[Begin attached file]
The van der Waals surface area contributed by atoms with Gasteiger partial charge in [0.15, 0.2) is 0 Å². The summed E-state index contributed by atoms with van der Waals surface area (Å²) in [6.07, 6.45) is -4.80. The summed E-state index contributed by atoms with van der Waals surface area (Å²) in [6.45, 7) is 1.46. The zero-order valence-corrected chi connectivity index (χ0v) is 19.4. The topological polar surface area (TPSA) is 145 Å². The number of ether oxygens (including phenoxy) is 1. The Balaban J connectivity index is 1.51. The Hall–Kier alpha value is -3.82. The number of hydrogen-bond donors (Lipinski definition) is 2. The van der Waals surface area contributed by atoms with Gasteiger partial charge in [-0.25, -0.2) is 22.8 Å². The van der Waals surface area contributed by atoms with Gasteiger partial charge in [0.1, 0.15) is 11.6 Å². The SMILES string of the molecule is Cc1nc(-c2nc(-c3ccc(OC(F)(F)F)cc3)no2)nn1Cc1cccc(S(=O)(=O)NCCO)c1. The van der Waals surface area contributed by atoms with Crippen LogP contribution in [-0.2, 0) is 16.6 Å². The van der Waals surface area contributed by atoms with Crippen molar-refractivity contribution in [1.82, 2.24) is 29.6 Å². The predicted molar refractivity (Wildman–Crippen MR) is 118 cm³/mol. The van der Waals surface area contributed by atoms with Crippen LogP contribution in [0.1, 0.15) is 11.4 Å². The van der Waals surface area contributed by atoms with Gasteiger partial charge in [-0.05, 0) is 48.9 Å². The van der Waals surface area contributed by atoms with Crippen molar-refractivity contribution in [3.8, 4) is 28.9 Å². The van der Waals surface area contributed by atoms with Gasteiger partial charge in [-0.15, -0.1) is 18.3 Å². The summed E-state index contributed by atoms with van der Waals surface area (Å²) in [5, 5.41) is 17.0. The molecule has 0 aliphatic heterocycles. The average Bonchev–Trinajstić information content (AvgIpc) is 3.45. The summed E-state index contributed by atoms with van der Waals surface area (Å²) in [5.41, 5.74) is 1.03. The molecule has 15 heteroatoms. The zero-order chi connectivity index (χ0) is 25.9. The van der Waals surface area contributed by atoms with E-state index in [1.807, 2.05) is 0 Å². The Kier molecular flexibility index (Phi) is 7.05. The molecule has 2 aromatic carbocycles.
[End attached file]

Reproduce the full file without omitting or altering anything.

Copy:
The van der Waals surface area contributed by atoms with Gasteiger partial charge in [0.15, 0.2) is 0 Å². The summed E-state index contributed by atoms with van der Waals surface area (Å²) in [6.07, 6.45) is -4.80. The summed E-state index contributed by atoms with van der Waals surface area (Å²) in [6.45, 7) is 1.46. The zero-order valence-corrected chi connectivity index (χ0v) is 19.4. The topological polar surface area (TPSA) is 145 Å². The number of ether oxygens (including phenoxy) is 1. The Balaban J connectivity index is 1.51. The Hall–Kier alpha value is -3.82. The number of hydrogen-bond donors (Lipinski definition) is 2. The van der Waals surface area contributed by atoms with Gasteiger partial charge in [-0.25, -0.2) is 22.8 Å². The van der Waals surface area contributed by atoms with Gasteiger partial charge in [0.1, 0.15) is 11.6 Å². The SMILES string of the molecule is Cc1nc(-c2nc(-c3ccc(OC(F)(F)F)cc3)no2)nn1Cc1cccc(S(=O)(=O)NCCO)c1. The van der Waals surface area contributed by atoms with Crippen LogP contribution in [-0.2, 0) is 16.6 Å². The van der Waals surface area contributed by atoms with Crippen molar-refractivity contribution in [1.82, 2.24) is 29.6 Å². The predicted molar refractivity (Wildman–Crippen MR) is 118 cm³/mol. The van der Waals surface area contributed by atoms with Crippen LogP contribution in [0.1, 0.15) is 11.4 Å². The van der Waals surface area contributed by atoms with Gasteiger partial charge in [-0.05, 0) is 48.9 Å². The van der Waals surface area contributed by atoms with Crippen molar-refractivity contribution in [3.8, 4) is 28.9 Å². The van der Waals surface area contributed by atoms with Gasteiger partial charge in [-0.15, -0.1) is 18.3 Å². The summed E-state index contributed by atoms with van der Waals surface area (Å²) in [5, 5.41) is 17.0. The molecule has 0 aliphatic heterocycles. The average Bonchev–Trinajstić information content (AvgIpc) is 3.45. The summed E-state index contributed by atoms with van der Waals surface area (Å²) in [5.41, 5.74) is 1.03. The molecule has 15 heteroatoms. The zero-order chi connectivity index (χ0) is 25.9. The van der Waals surface area contributed by atoms with E-state index in [1.807, 2.05) is 0 Å². The Kier molecular flexibility index (Phi) is 7.05. The molecule has 2 aromatic carbocycles.